The Pencader Heritage Museum has been digitizing old Newark City Council meeting minutes and shares excerpts with Newark Post readers in a weekly column. The museum, at 2029 Sunset Lake Road, is open the first and third Saturdays of each month from 10 a.m. to 4 p.m.
October 1948: Archie Peel was denied a Courtney Street building permit because sanitary sewer was not available, and cesspools were prohibited. A sewer line along Manuel Street to Courtney would cost $5,000 to $7,000. Council took a six-month lease on Miller’s land for the city dump at cost of $30 per month. Land for Dallam Road was formally conveyed to council by Brinton and Rees. The cost of tapping into city water was raised from $18 to $30. Town storage area was enclosed by cyclone fence.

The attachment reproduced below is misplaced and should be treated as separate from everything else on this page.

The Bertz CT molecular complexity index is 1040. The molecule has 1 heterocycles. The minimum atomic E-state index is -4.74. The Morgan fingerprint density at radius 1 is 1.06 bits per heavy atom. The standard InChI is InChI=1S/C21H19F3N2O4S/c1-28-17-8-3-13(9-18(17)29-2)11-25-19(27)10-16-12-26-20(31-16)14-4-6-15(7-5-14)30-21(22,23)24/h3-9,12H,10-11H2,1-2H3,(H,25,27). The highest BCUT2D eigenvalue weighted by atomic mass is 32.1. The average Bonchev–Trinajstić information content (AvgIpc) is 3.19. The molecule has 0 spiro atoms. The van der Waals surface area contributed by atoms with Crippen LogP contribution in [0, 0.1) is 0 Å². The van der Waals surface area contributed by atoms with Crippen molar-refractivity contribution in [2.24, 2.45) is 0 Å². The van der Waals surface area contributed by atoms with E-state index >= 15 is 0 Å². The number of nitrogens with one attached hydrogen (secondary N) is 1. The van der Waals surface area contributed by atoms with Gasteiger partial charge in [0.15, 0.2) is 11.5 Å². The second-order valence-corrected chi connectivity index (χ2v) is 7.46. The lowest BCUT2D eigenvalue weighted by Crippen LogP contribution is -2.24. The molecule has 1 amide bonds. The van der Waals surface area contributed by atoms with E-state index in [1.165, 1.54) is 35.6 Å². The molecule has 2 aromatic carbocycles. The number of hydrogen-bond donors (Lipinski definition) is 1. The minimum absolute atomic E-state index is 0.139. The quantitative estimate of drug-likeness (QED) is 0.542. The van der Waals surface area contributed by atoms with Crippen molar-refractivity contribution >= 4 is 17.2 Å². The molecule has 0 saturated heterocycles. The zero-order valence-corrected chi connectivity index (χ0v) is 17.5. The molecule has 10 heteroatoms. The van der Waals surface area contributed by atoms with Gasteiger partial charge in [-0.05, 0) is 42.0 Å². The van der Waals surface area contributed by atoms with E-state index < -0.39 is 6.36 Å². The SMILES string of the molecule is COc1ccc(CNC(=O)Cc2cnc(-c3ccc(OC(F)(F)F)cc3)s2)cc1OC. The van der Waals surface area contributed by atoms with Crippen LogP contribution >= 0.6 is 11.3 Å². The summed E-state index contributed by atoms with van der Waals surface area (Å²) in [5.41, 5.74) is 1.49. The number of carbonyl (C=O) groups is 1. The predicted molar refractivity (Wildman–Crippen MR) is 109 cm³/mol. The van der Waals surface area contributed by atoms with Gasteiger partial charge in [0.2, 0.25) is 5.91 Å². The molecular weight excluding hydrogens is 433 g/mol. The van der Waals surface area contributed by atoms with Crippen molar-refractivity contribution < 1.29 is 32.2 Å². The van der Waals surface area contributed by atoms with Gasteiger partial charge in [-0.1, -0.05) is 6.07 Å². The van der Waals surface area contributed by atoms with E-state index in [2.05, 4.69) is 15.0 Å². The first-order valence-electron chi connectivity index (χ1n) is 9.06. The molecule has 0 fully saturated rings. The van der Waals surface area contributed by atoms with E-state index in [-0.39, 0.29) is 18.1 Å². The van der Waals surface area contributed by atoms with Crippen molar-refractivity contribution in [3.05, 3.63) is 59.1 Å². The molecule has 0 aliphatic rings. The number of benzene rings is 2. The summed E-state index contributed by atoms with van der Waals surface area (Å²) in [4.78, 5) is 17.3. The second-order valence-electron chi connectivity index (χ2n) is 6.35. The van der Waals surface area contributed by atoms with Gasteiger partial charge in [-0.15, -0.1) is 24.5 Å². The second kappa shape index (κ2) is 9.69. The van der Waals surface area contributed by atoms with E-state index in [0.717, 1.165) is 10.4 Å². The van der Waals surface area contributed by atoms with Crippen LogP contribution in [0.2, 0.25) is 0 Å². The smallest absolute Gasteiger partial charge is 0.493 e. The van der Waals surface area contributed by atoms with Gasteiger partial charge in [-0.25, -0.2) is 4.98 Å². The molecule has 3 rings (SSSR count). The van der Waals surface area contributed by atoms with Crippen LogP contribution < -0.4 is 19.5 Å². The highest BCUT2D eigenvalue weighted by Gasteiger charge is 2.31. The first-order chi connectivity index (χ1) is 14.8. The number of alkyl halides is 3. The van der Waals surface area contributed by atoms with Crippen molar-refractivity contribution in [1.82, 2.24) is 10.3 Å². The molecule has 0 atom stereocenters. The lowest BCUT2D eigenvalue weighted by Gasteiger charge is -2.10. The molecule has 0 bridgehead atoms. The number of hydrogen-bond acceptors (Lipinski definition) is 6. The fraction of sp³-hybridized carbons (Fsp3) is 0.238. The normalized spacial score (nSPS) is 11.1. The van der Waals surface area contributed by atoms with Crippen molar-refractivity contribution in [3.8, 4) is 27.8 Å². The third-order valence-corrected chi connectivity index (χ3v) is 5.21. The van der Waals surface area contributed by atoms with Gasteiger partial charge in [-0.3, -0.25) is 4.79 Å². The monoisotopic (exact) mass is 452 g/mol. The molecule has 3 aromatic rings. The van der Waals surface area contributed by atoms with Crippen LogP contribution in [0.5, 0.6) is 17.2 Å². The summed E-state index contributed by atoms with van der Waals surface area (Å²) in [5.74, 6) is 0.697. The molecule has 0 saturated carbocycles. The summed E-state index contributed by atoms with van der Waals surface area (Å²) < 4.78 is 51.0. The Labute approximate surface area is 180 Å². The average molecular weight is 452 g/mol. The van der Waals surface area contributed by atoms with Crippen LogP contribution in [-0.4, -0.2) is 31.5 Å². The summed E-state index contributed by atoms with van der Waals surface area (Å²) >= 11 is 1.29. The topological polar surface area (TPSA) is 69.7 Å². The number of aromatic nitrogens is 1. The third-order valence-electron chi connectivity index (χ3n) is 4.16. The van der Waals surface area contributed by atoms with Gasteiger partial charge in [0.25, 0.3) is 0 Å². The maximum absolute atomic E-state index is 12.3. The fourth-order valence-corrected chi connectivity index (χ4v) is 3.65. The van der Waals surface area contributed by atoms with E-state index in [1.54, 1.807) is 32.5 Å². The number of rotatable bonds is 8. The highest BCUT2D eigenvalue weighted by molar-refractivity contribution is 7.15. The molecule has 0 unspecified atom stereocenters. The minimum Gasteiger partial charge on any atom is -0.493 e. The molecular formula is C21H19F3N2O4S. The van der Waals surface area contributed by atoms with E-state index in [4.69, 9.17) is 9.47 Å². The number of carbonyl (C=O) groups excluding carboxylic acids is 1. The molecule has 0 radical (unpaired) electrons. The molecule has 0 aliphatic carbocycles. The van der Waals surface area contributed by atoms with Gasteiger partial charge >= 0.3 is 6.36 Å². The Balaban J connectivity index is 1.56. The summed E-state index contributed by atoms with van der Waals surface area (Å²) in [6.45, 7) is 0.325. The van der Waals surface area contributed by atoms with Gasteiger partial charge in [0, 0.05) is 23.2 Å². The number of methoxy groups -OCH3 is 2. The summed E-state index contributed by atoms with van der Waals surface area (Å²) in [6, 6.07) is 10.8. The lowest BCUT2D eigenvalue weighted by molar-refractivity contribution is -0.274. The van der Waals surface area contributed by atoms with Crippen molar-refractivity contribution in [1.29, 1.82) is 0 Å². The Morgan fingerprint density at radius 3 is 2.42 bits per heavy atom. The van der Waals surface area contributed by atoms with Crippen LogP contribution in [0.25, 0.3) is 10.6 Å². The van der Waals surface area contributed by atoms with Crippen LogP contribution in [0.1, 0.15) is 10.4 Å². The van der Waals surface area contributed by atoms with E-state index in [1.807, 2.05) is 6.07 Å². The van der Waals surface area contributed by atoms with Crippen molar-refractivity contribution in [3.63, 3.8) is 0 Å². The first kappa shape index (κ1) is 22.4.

Streets in George Read Village were to be resurfaced with tar and chips for the winter. Another truck was needed because some workers had to use personal vehicles. Neal Carter would be paid $5 for each signature he obtained from heirs of John Smith releasing land on Corbit Street and New London Road. Without all heirs signing off condemnation proceedings would follow.
Nov. 19 was declared “Marine Corps Day.” Mrs. Gulledge expressed appreciation for emergency first aid by Sgt. Hill and George Neighbors when her son Hugh had a piece of apple lodged in his throat. Harold Sheaffer, of 75 E. Main St., was given permission to connect his parking lot to the city lot. Nick Sanborn was cited for failure to lay a sidewalk fronting his property on South Chapel Street.
The Junior Chamber of Commerce requested a fill of ashes on vacant Courtney Street lot to make a playground. Ashes were collected weekly by city from residences.
November: Oscar Trivits and George Martin won quarterly contracts to provide gasoline to city.